Friday, 5 March 2010


The SNP and Plaid Cymru are to review their policies in regard to the BBC licence fee in the wake row over the presidential-style debates to be broadcast in the run up to the Westminster election. Each party will look again at its broadcasting policy in response to what they call a 'stitch up' over live prime ministerial TV debates.

The BBC says that separate leader debates will be held in Wales, Scotland and Northern Ireland. This does not, however, alter the fact that the three English based parties will have 3 x 90 extra minutes of exposure beamed in to every home in Scotland, Wales and NI.

Labour’s Anne McGuire MP said on Newsnight Scotland that the three debates will have interest for people UK wide. After being corrected by Gordon Brewer, she acknowledged that the first debate will concentrate on Health and Education with Immigration tacked on, although neither of the main topics are relevant to the Celtic countries and the immigration situation in England is entirely different from that, at least, in Scotland.

Many of the topics which may be discussed will not be relevant in the Celtic countries. For some this will simply be boring, but for others it will be misleading, and in extreme cases may lead to someone voting for a policy which will not be enacted in their country.

Labour and the Tories insist that, as Alex Salmond is not going to be the next Prime Minister there is no reason to ask him to debate even on devolved matters. As the SNP’s election co-ordinator, Stewart Hosie MP (pictured) pointed out, we do not vote for a prime minister in the UK. We vote for a person, usually representing a political party, in any one constituency.

It follows from that that it is the monarch who, theoretically, decides who will be the next PM when she asks them to form a Government.

As Stewart pointed out, it is not a potential prime ministerial debate but a leaders’ debate and as such should include Alex Salmond. The BBC’s own website continues to call them prime ministerial debates possibly as an excuse for not including the SNP and Plaid. But why then are they including the Liberal Democrats? We know that either Gordon Brown or David Cameron will be the next PM. We also know that Nick Clegg will not, so why is he included?

Stewart pointed out that Canada's state broadcaster manages to have leaders’ debates across five parties, in two languages. He has sought to enter into discussions with the BBC but he said that whereas Sky had engaged with him, the BBC had not given substantive answers to his points. At that point, unfortunately Brewer cut him off. It is perhaps ironic that the state broadcaster for which we all pay is less inclined to take a non partisan line than an organisation which is commercial and owned by a foreign media mogul with a reputation for promoting a strongly partisan agenda.

Plaid's Westminster leader Elfyn Llwyd said: "We met to discuss the unfair treatment of Welsh and Scottish licence fee payers who are being denied the opportunity by the public broadcaster to hear from their respective national parties in these set piece leaders debates. It is unacceptable for the people of Wales and Scotland to be short-changed in this way and for the leaders of London parties to be given an additional 90 minutes of prime time exposure.”

Is there an answer to this problem? From my personal point of view given that: all over the UK there are parties who have the right to be heard; only two could provide the next UK prime minister; since devolution many policies do not affect the whole of the UK; the UK has a parliamentary democracy and not a presidential system.... We should not have presidential debates.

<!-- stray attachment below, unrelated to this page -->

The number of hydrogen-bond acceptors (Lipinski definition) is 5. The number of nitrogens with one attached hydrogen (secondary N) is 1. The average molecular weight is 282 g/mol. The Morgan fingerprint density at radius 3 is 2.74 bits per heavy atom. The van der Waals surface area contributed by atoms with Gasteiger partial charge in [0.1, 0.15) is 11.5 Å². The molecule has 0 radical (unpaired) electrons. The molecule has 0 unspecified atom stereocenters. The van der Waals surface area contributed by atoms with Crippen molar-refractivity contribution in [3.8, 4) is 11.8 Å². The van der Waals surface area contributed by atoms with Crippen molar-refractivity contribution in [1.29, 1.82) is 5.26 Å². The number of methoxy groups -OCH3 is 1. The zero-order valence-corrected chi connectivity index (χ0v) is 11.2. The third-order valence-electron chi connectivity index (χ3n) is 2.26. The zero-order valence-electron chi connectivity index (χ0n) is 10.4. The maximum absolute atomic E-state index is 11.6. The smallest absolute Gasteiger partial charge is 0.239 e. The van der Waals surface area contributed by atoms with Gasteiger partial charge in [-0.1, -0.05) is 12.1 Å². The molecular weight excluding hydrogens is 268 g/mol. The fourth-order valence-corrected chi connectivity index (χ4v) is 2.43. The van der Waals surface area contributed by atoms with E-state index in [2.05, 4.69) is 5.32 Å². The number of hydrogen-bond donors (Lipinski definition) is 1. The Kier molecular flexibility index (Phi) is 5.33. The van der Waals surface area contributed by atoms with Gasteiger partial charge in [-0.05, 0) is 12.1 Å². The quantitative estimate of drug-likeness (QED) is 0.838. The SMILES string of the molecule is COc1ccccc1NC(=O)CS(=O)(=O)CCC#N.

This article from James Kelly on Scot Goes Pop, one of my favourite blogs, is worth a read.



  1. Tris, I'm not going to bother watching them. I can't be doing with all the pre-planned soundbites and drivel they talk. None has anything new to say.

  2. I doubt if I shall either Subrosa. The thought of 90 minutes with Brown and Cameron in the living room is sickening, specially if they are lying about English policies instead of policies that will actually effect me. Sorry, did I say lying; I meant er talking of course.

    You were quick off the mark there SR... The ink is barely dry on this article :-)

  3. If this is the beginning of the end of Londons TV tax then that will be a great irony.

    Will I miss the England cricket scores, or the latest about John Terry, no. Or Education, hospitals or crime, no wait thats England only when it is on the 6 o clock Pravda broadcast.

    Would I rather keep the £100 plus the TV tax costs me, you bet.

  4. Why would I an Englishman want to listen to Salmond debating with Brown, Cameron or Clegg? Not as if it's relevant to me unless the SNP start putting PPC's into Kent.

    Apart from that, good point :-D

  5. If any of these debates covered defense Salmond must be there because of the amount of Scottish troops in Afghanistan. If Trident is discussed, where it is based might just come up.

    If the economy is raised, who flushed the UK economy down the toilet, with a knock on effect in Scotland, Salmond should be there. As he is the only economist among them maybe the rest might learn something.

    I do not want to listen to debate about, English hospitals, education or law and order, so the only sensible option is English only debates on these items, broadcast only in England, and one UK wide on the economy, and defense.

  6. Dubbieside: I agree about the tax, most of which is spent in England, on Scottish households that wish to watch ITV 3 or Fourmore, or Sky sports, etc.

    I hate that tax. I've bought a tv recently and it sits for almost the entire time in the corner of the room costing me money to pay for people getting super first class flights to Thailand.... What!?!?!?

  7. Well, you have a good point QM. But by the same token I imagine that crime, prisons, education, health, farming, fisheries, local government, environment, transport, etc will come up in these debates, and that they will be dealt with from an English point of view.

    Completely naturally of course. In Scotland we understand that England is a huge country (by population) and that the bulk of the licence fee comes from there. What the Welsh Health Secretary is doing is no interest to you or me, because it won't affect us. What the Environment Minister in NI is proposing is of no interest at all to the rest of us.